The inflation battle continues. The Federal Reserve yesterday raised interest rates by a hefty 75 basis points, again, in a renewed effort to tame inflation’s recent surge. The key question: When will we start to see results?
There are increasing signs that the economy is slowing, with some indicators pointing to elevated recession risk. The 2yr/10yr Treasury yield spread, for example, is slightly inverted, which suggests a contraction is near. Using history as a guide leads to the easy conclusion that softer/negative growth will take the wind out of inflation’s sails.
Some analysts are already looking ahead on that front and read the tea leaves in yesterday’s press conference with Fed Chair Jerome Powell as a hint that the central bank might slow or even pause rate hikes in the near future. Maybe, but until there’s clear evidence that inflation has peaked the Fed will likely continue on its current path of tightening monetary policy.
Are there signs that inflation is peaking? The results remain mixed. Depending on the data set and macro expectations, you can see whatever you’re want to see. Deeper clarity and conviction is coming, but in real time the outlook remains fuzzy.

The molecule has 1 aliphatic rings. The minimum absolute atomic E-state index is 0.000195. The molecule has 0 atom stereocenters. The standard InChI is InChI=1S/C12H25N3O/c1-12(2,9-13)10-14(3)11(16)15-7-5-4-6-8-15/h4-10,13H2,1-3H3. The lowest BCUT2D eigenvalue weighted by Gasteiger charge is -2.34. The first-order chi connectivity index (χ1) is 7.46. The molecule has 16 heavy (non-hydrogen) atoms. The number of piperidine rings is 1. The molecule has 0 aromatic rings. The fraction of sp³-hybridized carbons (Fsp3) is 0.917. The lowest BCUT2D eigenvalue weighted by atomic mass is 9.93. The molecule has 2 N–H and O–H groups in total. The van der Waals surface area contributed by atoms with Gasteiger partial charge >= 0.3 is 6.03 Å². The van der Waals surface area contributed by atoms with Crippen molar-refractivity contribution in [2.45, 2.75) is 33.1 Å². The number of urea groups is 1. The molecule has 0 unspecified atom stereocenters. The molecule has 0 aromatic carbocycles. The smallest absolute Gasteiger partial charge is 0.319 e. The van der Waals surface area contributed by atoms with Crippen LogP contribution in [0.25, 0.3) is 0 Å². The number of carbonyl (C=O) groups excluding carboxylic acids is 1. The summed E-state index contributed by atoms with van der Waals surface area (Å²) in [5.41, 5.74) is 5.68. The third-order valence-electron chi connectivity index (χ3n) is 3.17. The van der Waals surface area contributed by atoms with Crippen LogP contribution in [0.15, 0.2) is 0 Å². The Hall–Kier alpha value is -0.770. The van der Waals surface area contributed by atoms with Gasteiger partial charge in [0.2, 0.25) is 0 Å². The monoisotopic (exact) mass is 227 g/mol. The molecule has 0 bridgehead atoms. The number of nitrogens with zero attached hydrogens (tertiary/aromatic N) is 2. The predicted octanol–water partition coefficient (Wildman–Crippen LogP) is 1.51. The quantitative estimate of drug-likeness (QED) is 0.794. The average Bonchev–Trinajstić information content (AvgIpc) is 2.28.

As a running profile for how a relatively objective set of metrics inform our thinking, here’s the monthly update on CapitalSpectator.com’s Inflation Bias Indexes. The methodology takes a standard inflation index, calculates the one-year change and then computes the monthly difference and transforms the results into standard deviations around the mean. This bias offers one way to develop some quantitative insight for deciding which way the inflationary wind is blowing.
Running the analysis on the Consumer Price Index’s headline and core variations reveals a (slightly) mixed result through June. The bias for core CPI, which is considered a more reliable estimate of future inflation, continued to slide last month, offering fresh if not yet decisive support for thinking that inflation is peaking, if it hasn’t already. There’s a bit of pushback in headline CPI, which ticked up slightly in June, although even here it remains well below its recent high. Overall, the slide in core is steeper than headline’s rise and so one can argue that the net result favors the view that inflation’s peaking.
Encouraging, but switching to a set of alternative (and arguably more robust) measures of consumer inflation calculated by regional Fed banks still suggest caution is in order. Indeed, in all four cases the June data show these metrics turned up and remain at elevated levels. On this bias, it’s premature to say that inflation has peaked.
If you’re generous, the main takeaway is that the jury’s still out for confidently forecasting that inflation has crested – a view that echoes last month’s update. As a result, we (like the Fed) remain data dependent and so all eyes turn to the upcoming CPI report for July in two weeks for a possible attitude adjustment.
How is recession risk evolving? Monitor the outlook with a subscription to:
The US Business Cycle Risk Report